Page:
As a result the most important Congress Partition took place at the Surat session on 27th December, 1907. Here in the order of Mr. Tilak and Sri Aurobindo this famous split was done in reality. Actually Mr. Tilak was always blamed for this split, but Sri Aurobindo himself admitted his own trick to order nationalist leaders to split Congress into two halves.
Now, apart from stating the mere political background, let us try to focus on how Sri Aurobindo deduced the meaning of swaraj as independence.
Now what is meant by the Colonial Self-government? Sri Aurobindo explored that under the head of Colonial Self-government; India like all other colonies would get the chance of Imperial Conference of the Colonial Prime Ministers and put all demands before the Secretary of States in a five-minute interview. Is this enough for India? No, not at all sufficient for a huge country like India. Actually under the disguise of Self-government within the British Empire, our foreign rulers tried to keep India under its control so that in the name of any Governor or Lieutenant General it would rule over India throughout coming few centuries. Under this Colonial rule, India would pretend to enjoy its power of representation similar with representation in the Local Board, Local Legislative Councils or Municipal Board. Common masses would remain as enslaved as they were under the British [dominating] Government. Tortures of every kind, political or non-political murders and slaughters of Indian as cows would take place as usual, but perhaps under a sophisticated disguise. Whenever asking for taking their own share in these hazardous circumstances, the British rulers would give a suitable excuse that they are not in the governmental power, as it was controlled by the Elected Representatives of Major Indian Political Parties. The prominent example would be The United states of America as a colony under England and its struggle movement before the achievement of its freedom from the British Rulers. Americans had to show their anger in the occasions of Boston Tea Party and had to fight for liberty under the guidance of George Washington who later also became the first President of America.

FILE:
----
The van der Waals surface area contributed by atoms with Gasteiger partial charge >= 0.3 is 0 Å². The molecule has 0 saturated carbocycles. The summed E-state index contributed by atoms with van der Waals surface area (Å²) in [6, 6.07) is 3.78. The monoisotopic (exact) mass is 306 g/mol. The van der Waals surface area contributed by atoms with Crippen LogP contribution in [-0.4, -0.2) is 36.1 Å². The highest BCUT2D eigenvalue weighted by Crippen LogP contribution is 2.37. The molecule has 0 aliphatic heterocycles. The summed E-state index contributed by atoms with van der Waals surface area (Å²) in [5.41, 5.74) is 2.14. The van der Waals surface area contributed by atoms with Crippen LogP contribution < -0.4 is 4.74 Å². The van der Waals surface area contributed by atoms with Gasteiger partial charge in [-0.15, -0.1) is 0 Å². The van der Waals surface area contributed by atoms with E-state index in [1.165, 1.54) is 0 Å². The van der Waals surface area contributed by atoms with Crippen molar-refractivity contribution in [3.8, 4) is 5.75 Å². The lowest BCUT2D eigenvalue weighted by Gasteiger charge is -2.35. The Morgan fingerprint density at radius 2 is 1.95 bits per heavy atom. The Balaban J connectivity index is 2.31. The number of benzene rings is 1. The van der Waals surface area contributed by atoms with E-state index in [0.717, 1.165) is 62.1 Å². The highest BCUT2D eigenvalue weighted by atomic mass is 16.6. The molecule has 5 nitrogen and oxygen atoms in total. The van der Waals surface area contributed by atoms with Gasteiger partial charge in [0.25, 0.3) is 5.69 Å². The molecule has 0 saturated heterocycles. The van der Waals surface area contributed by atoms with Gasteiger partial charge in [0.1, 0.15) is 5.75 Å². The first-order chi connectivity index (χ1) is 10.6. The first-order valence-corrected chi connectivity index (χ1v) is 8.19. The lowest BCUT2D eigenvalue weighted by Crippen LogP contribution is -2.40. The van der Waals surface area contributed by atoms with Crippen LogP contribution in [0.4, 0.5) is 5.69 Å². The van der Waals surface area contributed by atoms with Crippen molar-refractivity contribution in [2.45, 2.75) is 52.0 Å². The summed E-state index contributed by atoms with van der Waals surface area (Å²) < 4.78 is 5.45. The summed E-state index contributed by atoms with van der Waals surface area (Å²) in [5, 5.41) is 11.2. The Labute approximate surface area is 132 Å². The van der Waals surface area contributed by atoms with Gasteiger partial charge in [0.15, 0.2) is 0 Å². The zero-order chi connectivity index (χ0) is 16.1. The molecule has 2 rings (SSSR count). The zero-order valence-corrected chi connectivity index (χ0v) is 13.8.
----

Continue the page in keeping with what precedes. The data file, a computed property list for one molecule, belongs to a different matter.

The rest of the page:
The demand for Self-government is actually another touchstone essential for making a free national India. For making India completely liberated from the dominative British rule, the establishment of self-government seemed completely mandatory. India in its process of formation needed some time to become self-sufficient and the practice of self-government would be helpful enough in this endeavor. Here Indians had been given the opportunity to develop its own government where the members of the Governmental body, Secretary of the States etc Administrative Powers had to be totally nested upon the strong shoulders of the Indians. Common Indian masses had to elect their own Representative Bodies enjoying the overall administrative, judicial, social, political as well as cultural liberty. In a self-governed country, not the proposed Colony as suggested by the moderate Congress leaders, foreign rulers should not get enough opportunity to enjoy the administrative, judicial, Social, political workings of the Indian nominated Representatives. Then, they will not at all get the scope to dominate, enslave, torture our Indian counterparts; and India will be liberated from the shackles of the British Bureaucracy from its appropriate sense. Truly comprehending this situation, as a good political thinker and leader, Sri Aurobindo was in the favour of getting self-governance i.e. independence, instead of colonial self-governance, from the hands of British masters.